That sportsman’s disposition shepherded his life, from skiing in freestyle’s early days at Gunnison to his time as a respected member of Copper Mountain Resort’s Over The Hill Gang. He had it each day when he’d ride his bicycle around the reservoir. And the one-time Dillon Yacht Club commodore had that disposition when sailing his longtime Star racing keelboat, 7977.
It was Kresge’s passionate role as a thread at the heart of the county community that made his death in a storm out on the lake on Saturday, June 13, at the age of 66, the heartbreaking shock it was for so many. To Simson, if the Dillon sailing community was a tribe, Kresge was the medicine man and respected elder.
“It will be a loss to not have Paul there with us,” Welch said. “He’s super instrumental. The kids looked up to him. And I trusted everything he would tell me.”
A sailor’s sailor
When it was his time to sail 7977, Kresge brought out the best in others. Philip Mancuso was one of those star sailors who credits him for his introduction into the sailing world. Kresge motivated Mancuso, the one-time marina mechanic, to take on the tall challenge of the Olympic two-man fixed keelboat. It’s a boat “so athletic,” Simson said, that it left Mancuso barely able to walk for two weeks after a national-level competition.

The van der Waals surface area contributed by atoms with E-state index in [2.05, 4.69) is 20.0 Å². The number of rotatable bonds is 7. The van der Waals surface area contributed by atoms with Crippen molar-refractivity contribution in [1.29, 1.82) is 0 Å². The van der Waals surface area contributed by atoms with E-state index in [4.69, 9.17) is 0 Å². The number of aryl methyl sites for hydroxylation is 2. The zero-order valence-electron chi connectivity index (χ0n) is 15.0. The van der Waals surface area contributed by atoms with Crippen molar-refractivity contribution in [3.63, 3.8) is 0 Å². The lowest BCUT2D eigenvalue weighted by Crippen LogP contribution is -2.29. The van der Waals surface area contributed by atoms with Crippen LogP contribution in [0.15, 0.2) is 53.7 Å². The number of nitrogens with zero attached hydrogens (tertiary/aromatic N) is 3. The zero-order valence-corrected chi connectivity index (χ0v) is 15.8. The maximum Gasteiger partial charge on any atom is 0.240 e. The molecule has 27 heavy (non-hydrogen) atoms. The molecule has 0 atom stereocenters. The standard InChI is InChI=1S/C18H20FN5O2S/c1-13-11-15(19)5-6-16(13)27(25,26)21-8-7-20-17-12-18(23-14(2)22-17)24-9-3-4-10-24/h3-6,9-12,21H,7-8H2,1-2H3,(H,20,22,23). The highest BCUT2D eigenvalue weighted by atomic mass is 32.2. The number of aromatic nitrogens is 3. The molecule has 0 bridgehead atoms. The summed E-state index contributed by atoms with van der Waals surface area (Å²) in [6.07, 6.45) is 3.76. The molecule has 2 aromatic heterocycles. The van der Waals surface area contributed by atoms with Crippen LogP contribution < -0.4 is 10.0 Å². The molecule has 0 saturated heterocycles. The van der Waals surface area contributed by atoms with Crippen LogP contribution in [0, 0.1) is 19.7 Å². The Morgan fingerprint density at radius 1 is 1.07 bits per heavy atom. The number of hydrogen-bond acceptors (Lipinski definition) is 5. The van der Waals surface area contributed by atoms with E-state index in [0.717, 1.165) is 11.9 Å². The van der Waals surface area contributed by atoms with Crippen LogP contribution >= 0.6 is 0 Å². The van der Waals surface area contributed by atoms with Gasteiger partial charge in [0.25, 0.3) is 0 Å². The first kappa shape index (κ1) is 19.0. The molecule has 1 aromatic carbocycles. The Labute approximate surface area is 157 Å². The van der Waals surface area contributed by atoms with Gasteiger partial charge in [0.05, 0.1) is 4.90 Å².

To Mancuso, Kresge was a leader who spread the love of sailing to everyone around him — and he also was one of the best.
“I’d always look at him from behind, the guy was always ahead of us,” Mancuso said. “He knew this lake like the back of his hand.”
This week, a few days after Kresge’s death, Simson had a friend stop by the marina. She took a look at Kresge’s 7977. It’s at the marina where it and Kresge most always were — hanging out by the other Star boats.
“She looked at me and said, ‘Man, that boat looks like Paul,’ and I got a huge smile on my face,” Simson said. “And I said, ‘You know what, it actually does look like Paul.’
“Because he was an athlete,” Simson continued. “The guy never stopped. And the Star boat, it’s an incredibly athletic sailboat.”